Grant spotlight: UF wildflower meadow

Wildflower meadow at University of Florida
The University of Florida wildflower meadow in Gainesville is used for teaching and research.

The University of Florida’s “Long-term Educational Wildflower Meadow” in Gainesville is part of a larger project that included a survey to evaluate student perceptions and attitudes about Florida native wildflowers and creation of a wildflower meadow for teaching and research. Plans call for additional planting beds, trails, wetland areas and educational displays. The project, funded by the Florida Wildflower Foundation, began as joint effort in 2007-2008 between UF’s Environmental Horticulture and Landscape Architecture departments with advice from the Florida Wildflower Growers Cooperative.

Students and staff conducted the site analysis, cleared turf for planting beds and installed irrigation lines. Seeds from North and Central Florida were propagated by students to create the plants that formed the beautiful flowering display in summer 2011.

Chief advisor for the project, Dr. Hector Perez, is an assistant professor in the Environmental Horticulture Department and a founder of the Plant Restoration and Conservation Horticulture Research Consortium at UF. The meadow is on No Name Road, which is north of Fifield Hall, east of the Microbiology building and south of Lake Alice.

Dr. Perez shared his comments about the wildflower meadow in a recent interview:

What was your impression of the garden last fall?
We had a dazzling floral show throughout the fall despite the drought and hot weather. It was impressive to see how many of the species in the meadow thrive under such adverse conditions. I was also impressed with the number of different insect floral visitors. I have not seen so many different types of bees, bee-like insects, and beetles in a long time.

What kind of maintenance does the garden need?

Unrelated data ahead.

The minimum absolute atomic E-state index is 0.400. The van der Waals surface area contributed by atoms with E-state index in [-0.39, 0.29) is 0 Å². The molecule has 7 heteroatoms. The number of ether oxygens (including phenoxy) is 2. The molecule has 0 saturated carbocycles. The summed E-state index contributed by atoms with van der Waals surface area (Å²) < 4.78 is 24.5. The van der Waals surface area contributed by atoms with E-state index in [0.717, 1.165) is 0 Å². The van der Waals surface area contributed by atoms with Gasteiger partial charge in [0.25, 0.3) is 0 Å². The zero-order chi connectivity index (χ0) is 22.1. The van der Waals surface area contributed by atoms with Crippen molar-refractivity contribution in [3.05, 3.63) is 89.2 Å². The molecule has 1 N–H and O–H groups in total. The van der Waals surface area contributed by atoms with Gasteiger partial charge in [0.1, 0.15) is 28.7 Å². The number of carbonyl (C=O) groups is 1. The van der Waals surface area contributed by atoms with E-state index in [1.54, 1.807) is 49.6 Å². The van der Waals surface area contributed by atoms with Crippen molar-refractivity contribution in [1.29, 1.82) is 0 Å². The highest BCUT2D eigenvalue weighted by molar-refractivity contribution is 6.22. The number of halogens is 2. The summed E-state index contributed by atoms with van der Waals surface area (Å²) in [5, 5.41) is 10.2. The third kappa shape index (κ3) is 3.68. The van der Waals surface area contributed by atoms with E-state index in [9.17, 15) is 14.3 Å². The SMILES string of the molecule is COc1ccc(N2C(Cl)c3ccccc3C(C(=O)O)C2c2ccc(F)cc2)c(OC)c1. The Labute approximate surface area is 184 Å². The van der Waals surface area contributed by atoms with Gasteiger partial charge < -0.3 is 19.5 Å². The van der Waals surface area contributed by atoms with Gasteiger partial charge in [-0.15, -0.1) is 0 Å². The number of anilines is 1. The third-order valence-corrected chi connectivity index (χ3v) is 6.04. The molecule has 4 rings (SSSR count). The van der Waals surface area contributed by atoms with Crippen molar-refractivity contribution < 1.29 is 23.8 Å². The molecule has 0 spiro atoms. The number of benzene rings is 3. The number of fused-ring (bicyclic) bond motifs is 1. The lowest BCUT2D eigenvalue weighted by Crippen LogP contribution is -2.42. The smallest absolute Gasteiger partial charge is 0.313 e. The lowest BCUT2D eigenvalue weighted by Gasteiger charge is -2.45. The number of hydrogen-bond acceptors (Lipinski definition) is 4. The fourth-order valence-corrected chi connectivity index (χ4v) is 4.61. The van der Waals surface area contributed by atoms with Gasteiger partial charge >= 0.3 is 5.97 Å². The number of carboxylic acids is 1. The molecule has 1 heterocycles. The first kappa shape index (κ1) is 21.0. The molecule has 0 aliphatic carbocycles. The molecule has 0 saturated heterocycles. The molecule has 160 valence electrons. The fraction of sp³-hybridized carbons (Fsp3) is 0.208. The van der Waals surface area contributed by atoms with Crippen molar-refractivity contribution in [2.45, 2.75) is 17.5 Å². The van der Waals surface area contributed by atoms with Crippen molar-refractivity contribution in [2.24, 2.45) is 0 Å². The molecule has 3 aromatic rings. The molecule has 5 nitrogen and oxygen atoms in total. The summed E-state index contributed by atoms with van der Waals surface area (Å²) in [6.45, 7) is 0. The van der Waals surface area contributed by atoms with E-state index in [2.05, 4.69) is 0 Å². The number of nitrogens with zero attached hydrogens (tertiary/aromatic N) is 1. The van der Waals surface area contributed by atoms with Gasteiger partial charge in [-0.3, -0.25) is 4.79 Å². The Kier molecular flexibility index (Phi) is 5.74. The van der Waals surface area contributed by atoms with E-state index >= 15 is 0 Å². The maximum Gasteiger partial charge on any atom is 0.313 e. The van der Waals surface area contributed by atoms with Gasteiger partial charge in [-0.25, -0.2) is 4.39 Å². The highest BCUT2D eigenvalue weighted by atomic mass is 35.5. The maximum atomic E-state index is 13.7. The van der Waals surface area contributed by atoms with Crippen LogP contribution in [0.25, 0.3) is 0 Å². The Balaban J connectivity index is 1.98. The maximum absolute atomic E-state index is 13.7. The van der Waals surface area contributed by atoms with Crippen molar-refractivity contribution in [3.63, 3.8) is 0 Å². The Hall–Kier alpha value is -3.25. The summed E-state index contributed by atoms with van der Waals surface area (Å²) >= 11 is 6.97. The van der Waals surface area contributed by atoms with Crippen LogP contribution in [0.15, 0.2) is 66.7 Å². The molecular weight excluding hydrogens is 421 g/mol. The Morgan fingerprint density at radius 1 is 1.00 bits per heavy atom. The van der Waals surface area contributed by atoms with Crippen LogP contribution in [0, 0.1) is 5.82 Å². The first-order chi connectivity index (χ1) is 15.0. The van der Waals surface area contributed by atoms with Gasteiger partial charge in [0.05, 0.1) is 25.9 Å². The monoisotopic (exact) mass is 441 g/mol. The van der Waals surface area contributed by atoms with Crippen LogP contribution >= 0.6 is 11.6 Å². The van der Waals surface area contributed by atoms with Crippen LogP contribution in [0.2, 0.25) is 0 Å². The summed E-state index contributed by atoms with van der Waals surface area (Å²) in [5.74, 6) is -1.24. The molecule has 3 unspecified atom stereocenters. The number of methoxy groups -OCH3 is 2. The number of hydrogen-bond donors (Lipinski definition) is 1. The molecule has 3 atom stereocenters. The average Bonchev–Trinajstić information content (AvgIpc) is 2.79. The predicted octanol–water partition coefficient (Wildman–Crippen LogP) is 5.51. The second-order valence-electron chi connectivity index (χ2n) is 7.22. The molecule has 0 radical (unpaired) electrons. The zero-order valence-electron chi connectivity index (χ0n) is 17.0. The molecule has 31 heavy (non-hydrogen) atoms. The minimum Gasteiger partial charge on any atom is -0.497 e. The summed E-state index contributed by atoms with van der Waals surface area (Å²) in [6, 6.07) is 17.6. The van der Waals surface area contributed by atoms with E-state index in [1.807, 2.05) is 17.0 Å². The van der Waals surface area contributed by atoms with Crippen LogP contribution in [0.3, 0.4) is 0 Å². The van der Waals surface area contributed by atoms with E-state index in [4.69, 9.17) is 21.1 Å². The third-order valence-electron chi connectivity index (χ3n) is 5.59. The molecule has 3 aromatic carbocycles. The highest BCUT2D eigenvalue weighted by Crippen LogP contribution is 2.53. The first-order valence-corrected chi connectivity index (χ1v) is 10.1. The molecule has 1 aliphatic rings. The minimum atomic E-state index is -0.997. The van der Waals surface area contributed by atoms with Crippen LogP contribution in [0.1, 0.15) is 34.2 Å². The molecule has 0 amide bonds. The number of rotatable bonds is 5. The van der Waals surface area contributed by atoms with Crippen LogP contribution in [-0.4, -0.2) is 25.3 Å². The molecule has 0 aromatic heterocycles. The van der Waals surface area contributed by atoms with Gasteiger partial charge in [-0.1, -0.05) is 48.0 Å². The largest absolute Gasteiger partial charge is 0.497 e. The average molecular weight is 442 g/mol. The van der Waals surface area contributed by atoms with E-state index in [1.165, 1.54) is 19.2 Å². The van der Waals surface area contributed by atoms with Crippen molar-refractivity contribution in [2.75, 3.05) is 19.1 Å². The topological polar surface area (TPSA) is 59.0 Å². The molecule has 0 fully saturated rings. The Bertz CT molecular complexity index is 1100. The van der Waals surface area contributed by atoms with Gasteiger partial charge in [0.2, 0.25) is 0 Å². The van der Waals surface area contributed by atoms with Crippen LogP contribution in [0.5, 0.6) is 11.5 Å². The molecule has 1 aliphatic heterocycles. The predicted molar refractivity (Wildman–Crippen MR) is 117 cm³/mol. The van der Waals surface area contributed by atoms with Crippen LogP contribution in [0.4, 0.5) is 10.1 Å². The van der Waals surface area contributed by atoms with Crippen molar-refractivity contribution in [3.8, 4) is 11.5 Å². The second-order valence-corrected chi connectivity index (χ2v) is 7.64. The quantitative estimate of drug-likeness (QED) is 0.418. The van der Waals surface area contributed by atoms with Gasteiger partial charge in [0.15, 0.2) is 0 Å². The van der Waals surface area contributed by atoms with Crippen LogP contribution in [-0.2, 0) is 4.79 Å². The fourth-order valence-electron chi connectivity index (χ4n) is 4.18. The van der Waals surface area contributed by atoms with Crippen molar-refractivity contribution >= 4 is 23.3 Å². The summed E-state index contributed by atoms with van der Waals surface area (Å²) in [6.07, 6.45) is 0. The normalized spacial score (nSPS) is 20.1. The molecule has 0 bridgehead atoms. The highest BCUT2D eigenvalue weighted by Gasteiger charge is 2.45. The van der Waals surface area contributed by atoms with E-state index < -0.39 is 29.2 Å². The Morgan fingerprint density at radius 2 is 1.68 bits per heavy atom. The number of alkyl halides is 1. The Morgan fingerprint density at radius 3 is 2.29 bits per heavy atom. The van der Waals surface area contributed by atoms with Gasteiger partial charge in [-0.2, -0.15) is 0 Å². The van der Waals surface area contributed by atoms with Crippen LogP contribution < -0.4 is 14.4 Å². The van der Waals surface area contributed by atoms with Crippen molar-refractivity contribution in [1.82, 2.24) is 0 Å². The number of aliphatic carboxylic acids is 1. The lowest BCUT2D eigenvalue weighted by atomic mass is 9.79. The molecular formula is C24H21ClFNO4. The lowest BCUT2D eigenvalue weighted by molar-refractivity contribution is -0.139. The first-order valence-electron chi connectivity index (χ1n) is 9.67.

The wildflower meadow was established on an abandoned field. As you can imagine, this type of site hosts many types of weed species. During late spring through summer, we are focused on trying to control emergent weeds such as nutsedge, pusley, groundnut, Bermuda grass and others. It seemed like summer lasted throughout the fall this year, so we had to be extra vigilant. My team has done a fantastic job this season of managing weeds, but this is an on-going effort. Nevertheless, it was interesting to see how the established wildflowers could outcompete some of the weeds for light and other resources.

Does research continue in the garden?
Because of the mild fall/winter, we can still harvest seeds of some species growing in the meadow. We plan to use these seeds in a study focusing on seed viability after storage under different conditions. Informally, we continually observe how wildflowers perform in terms of flowering and durability.

Is there any particular research you would like to share with us?
We have some publications due out during the next several months. One paper, published in the journal HortTechnology (Volume 21, pages 779-788) this December, details the results of our survey of Florida native wildflower producers and their analysis of the current native wildflower market, views on research areas vital to enhancing the industry, and activities to help increase awareness of Florida native wildflowers. A second paper, due out in early 2012 in the journal Propagation of Ornamental Plants, deals with vegetative propagation of various Polygonella species. This study investigated the effectiveness of different concentrations of a rooting hormone and rooting substrate on rooting success at sites in North, Central and South Florida. We expect that this paper will have direct applications for wildflower growers. A third paper is under consideration for publication. This paper attempts to explain the variable response of germinating Rudbeckia mollis seeds to different temperature scenarios. We expect that the information generated from this research will inform end-users on effective establishment strategies.

Any other comments or plans for the garden’s future?
Our vision for the garden is to transform it into a center for research, education and outreach on wildflowers. Undoubtedly, this will take time, resources and great effort. I feel we have fantastic support from many wildflower enthusiasts around the state that can help make this a reality.